Customer information and the ability to mine it will be the bank card industry's best defense against nonbank competitors.

This was a recurring and seemingly unified theme of the American Bankers Association's bank card conference this week, sounded by prominent executives within the industry, managers in the trenches, consultants and analysts, and people selling the requisite data base technologies.

Competition and other forces for change in the financial industry are technology-driven, and bankers must stay ahead of the game if they are to prevent further inroads by outsiders, said Catherine A. Allen, chief executive officer of the Bankers Roundtable's Banking Industry Technology Secretariat.

"The new players in our industry are looking at information as a strategic asset," Ms. Allen said.

"The challenge in front of card issuers is to change the payment system into an information system," said Mark K. Tonnesen, executive vice president of Royal Bank of Canada, Toronto. "This is no time for banks to be complacent."

Susan L. Roth, vice president and senior analyst at Donaldson, Lufkin & Jenrette, spoke of a "shift from pure transaction processing to information processing," turning payment-related data streams into marketing tools.

She said the movement is typified by First Data Corp.'s acquisition of Donnelley Marketing Inc. and development of the Usave target marketing program.

"Credit cards are one of the best places to get data on what the customer is doing," said Peter C. Aberg, vice president, Goldman, Sachs & Co.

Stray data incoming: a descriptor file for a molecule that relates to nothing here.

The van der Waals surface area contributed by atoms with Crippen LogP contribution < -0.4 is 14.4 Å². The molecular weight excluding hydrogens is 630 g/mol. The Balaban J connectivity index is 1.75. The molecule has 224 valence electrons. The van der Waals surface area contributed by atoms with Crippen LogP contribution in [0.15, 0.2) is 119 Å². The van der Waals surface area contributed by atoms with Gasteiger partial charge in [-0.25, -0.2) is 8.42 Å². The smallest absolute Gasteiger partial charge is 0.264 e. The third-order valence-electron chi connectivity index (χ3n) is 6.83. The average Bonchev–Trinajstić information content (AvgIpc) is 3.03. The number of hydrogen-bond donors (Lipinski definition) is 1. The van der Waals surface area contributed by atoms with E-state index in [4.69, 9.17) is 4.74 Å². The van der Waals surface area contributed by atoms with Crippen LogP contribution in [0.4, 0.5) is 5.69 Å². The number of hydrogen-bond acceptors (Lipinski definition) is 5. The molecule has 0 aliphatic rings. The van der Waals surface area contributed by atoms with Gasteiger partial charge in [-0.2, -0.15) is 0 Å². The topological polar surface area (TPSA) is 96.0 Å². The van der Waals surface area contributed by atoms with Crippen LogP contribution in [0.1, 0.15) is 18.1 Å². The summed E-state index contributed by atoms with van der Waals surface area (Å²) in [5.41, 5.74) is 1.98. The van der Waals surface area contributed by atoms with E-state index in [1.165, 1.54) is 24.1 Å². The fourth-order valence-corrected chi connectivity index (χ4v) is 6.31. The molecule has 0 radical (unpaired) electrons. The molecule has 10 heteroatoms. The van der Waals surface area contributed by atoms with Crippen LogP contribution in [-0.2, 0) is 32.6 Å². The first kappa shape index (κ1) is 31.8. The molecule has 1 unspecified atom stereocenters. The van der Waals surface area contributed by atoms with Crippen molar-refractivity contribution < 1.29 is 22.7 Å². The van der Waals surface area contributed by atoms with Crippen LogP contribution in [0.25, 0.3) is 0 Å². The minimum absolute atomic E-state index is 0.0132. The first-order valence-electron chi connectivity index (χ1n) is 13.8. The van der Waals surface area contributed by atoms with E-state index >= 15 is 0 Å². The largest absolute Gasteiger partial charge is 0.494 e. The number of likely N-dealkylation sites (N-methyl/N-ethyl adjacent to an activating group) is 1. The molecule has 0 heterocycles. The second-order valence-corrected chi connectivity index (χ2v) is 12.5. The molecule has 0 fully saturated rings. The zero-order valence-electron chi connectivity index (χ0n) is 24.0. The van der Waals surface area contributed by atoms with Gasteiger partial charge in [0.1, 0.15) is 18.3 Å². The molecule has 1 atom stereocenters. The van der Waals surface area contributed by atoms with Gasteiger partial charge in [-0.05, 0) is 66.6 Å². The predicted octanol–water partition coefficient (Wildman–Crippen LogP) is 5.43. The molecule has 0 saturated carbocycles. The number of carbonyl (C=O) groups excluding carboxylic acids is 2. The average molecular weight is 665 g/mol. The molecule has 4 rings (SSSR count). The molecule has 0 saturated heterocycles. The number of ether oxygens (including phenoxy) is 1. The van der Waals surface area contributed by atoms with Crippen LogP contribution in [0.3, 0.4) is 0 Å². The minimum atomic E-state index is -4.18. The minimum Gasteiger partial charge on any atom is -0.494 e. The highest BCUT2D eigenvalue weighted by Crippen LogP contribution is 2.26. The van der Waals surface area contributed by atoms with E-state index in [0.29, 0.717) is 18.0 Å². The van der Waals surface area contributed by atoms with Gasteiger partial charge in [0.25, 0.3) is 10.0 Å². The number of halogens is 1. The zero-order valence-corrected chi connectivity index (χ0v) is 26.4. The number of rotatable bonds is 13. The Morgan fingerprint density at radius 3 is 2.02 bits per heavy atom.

On the card-issuing and merchant-processing sides, information is touted as an underpinning of management analysis and customer service and as the source of added value that can distinguish one company from another.

The bank card mainstream-not just information-oriented pioneers such as Providian Financial Services and Capital One Financial Corp.-is jumping on the data warehousing bandwagon.

Unless card issuers find ways to make their products more meaningful to customers, several speakers warned, those customers will take their business elsewhere. But to get up to speed, the banks must harness the necessary and expensive computing horsepower and overcome the problems that hinder effective communications between marketing departments and others with competing priorities.

Paul J. Cusenza, vice president of Capital One Services in Falls Church, Va., said his company's "mass customization" strategy was the result of a partnership between marketing and information technology.

"The marketing people have to be involved in what data is being collected, how it is being manipulated and analyzed," he said. "Technology people have to understand the marketing role, or they won't be successful."

Tom Wennerberg, director of decision systems at Advanta Corp. in Spring House, Pa., said the key to a successful data base operation is constant dialogue and cooperation between the chief of marketing and the head of information technology.

"IT folks are from Mars, marketing folks are from Venus," Mr. Wennerberg said. "Being part of one team is absolutely critical."

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